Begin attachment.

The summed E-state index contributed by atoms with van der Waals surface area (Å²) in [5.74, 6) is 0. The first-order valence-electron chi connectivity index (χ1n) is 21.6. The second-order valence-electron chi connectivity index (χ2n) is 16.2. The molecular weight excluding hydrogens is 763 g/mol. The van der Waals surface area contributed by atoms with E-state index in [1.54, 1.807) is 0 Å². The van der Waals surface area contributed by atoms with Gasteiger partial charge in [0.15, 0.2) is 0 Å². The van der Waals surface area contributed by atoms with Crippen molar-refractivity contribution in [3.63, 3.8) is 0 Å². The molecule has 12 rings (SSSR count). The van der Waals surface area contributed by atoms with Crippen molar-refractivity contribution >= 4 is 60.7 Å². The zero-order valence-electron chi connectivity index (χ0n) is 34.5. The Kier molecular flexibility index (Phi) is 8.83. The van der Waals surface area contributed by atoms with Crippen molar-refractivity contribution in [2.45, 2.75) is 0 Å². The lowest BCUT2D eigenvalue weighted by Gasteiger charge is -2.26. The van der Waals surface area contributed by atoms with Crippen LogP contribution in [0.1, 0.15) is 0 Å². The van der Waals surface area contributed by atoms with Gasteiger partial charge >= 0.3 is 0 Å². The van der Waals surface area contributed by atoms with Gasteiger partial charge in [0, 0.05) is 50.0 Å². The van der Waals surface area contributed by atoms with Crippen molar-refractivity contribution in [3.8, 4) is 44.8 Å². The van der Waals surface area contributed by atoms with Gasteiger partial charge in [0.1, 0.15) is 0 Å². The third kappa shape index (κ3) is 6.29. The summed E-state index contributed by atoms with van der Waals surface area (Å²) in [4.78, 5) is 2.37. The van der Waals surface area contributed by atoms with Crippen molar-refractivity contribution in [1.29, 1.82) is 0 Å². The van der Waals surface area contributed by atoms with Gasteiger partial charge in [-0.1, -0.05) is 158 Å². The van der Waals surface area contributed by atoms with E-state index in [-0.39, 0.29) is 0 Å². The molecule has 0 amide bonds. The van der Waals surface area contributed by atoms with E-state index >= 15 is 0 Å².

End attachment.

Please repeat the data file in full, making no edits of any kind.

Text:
The summed E-state index contributed by atoms with van der Waals surface area (Å²) in [5.74, 6) is 0. The first-order valence-electron chi connectivity index (χ1n) is 21.6. The second-order valence-electron chi connectivity index (χ2n) is 16.2. The molecular weight excluding hydrogens is 763 g/mol. The van der Waals surface area contributed by atoms with E-state index in [1.54, 1.807) is 0 Å². The van der Waals surface area contributed by atoms with Gasteiger partial charge in [0.15, 0.2) is 0 Å². The van der Waals surface area contributed by atoms with Crippen molar-refractivity contribution in [3.63, 3.8) is 0 Å². The molecule has 12 rings (SSSR count). The van der Waals surface area contributed by atoms with Crippen molar-refractivity contribution >= 4 is 60.7 Å². The zero-order valence-electron chi connectivity index (χ0n) is 34.5. The Kier molecular flexibility index (Phi) is 8.83. The van der Waals surface area contributed by atoms with Crippen molar-refractivity contribution in [2.45, 2.75) is 0 Å². The lowest BCUT2D eigenvalue weighted by Gasteiger charge is -2.26. The van der Waals surface area contributed by atoms with Crippen LogP contribution in [0.1, 0.15) is 0 Å². The van der Waals surface area contributed by atoms with Gasteiger partial charge >= 0.3 is 0 Å². The van der Waals surface area contributed by atoms with Gasteiger partial charge in [0, 0.05) is 50.0 Å². The van der Waals surface area contributed by atoms with Crippen molar-refractivity contribution in [3.8, 4) is 44.8 Å². The van der Waals surface area contributed by atoms with Gasteiger partial charge in [0.1, 0.15) is 0 Å². The third kappa shape index (κ3) is 6.29. The summed E-state index contributed by atoms with van der Waals surface area (Å²) in [4.78, 5) is 2.37. The van der Waals surface area contributed by atoms with Crippen molar-refractivity contribution in [1.29, 1.82) is 0 Å². The van der Waals surface area contributed by atoms with Gasteiger partial charge in [-0.1, -0.05) is 158 Å². The van der Waals surface area contributed by atoms with E-state index in [-0.39, 0.29) is 0 Å². The molecule has 0 amide bonds. The van der Waals surface area contributed by atoms with E-state index >= 15 is 0 Å².